Graham Allen argues that the UK's democracy would benefit from adopting a deliberative democratic approach with the use of Citizens' Conventions.
The article is introduced by SLF Council member, Jon Alexander.
Introduction by Jon Alexander
I first met Graham Allen in 2014 when my company, the New Citizenship Project, was in its early days, and he invited us into Parliament to give evidence to the Select Committee on Political and Constitutional Reform. He struck me then not just as a highly capable politician, but as a man committed to learning and exploring, and one remarkably clear-eyed in the face of challenges which he anticipated with remarkable foresight.
Since then, Graham has become one of the world’s leading advocates of deliberative democracy, while at the same time challenging those of us who hope to consider ourselves pioneers of this approach. He has also become a practitioner himself, leading the development of what I think is one of the most exciting and biggest ideas in British politics today: the Citizens’ Convention on UK Democracy that he discusses in this piece. In my eyes, it is an idea that if enacted could take politics in this country to a whole new level, building on the heritage of the Magna Carta, the mother of Parliaments, the Putney Debates and more to position us once again as world leaders in democracy.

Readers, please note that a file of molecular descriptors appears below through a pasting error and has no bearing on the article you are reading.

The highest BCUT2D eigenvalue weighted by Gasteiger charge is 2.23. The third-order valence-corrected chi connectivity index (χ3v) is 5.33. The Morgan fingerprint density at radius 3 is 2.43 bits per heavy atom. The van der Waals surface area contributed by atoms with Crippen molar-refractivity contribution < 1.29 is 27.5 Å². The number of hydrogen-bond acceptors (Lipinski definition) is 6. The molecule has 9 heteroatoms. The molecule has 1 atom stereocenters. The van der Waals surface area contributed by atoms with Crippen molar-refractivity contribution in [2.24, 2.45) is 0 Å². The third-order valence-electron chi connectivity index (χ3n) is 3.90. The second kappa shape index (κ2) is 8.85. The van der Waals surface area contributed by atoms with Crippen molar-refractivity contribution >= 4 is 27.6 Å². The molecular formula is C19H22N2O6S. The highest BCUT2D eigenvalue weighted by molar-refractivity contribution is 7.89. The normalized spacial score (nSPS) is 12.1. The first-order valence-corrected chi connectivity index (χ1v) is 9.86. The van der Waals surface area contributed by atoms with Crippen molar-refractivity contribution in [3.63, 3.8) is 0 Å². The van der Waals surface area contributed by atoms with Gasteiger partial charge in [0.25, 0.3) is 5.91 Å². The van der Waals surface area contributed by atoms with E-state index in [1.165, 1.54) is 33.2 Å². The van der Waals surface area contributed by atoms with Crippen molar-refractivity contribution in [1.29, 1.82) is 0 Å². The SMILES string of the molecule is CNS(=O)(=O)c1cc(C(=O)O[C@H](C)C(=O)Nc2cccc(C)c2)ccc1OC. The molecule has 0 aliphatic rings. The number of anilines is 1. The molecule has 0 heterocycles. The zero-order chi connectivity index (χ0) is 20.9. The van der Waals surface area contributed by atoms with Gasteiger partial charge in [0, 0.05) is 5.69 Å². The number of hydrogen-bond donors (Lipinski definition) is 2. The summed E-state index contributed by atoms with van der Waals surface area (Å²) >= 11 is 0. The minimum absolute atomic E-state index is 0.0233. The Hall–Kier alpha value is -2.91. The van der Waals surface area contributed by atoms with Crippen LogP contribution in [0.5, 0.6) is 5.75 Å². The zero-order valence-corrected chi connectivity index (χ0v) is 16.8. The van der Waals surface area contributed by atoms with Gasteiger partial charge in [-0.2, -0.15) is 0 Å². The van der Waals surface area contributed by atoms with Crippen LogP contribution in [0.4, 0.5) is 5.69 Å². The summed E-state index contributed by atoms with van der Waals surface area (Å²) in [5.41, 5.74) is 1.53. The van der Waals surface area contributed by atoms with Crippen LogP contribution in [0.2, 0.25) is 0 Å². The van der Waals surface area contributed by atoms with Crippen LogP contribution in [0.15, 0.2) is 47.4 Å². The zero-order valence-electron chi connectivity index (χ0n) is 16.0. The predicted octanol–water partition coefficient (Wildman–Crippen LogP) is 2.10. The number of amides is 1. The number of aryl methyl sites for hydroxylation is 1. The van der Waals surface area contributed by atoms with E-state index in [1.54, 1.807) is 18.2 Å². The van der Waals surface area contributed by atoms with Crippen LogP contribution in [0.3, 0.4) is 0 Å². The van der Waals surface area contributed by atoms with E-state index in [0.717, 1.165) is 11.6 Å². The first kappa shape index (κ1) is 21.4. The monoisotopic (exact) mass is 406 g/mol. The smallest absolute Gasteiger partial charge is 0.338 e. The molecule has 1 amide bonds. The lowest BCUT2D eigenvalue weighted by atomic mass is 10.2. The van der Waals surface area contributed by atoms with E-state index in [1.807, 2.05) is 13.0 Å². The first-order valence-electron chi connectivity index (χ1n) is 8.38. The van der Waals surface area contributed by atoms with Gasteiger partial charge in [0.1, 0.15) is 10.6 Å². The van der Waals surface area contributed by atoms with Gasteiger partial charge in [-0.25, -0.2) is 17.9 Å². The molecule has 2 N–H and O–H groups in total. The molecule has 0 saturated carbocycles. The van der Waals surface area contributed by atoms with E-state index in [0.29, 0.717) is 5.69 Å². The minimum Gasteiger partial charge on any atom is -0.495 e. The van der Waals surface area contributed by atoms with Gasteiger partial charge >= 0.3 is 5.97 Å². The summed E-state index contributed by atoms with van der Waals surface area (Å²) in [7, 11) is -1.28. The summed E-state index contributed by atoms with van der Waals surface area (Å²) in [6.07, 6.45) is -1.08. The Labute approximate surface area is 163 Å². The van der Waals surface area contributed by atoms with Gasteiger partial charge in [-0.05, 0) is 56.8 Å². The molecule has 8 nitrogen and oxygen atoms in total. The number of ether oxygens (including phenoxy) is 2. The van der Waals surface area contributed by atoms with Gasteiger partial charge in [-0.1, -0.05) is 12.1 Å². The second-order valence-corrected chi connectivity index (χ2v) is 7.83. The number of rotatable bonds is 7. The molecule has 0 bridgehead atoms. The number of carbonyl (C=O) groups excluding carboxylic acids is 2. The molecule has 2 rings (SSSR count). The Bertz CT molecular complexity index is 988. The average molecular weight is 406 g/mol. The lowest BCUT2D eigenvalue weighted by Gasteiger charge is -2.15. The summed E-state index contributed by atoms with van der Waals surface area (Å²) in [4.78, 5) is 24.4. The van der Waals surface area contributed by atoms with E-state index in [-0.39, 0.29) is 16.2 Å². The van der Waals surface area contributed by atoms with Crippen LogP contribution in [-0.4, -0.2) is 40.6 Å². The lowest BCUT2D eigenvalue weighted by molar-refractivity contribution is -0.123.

In our recent Social Liberal Forum report, Citizens’ Britain: A radical agenda for the 2020s, Ian Kearns and I set out a narrative for a new kind of participatory politics that would be hugely popular in this country, of which deliberative processes in general would be a major part - and of which the specific idea of a Citizens’ Convention on UK Democracy would be a hugely powerful expression.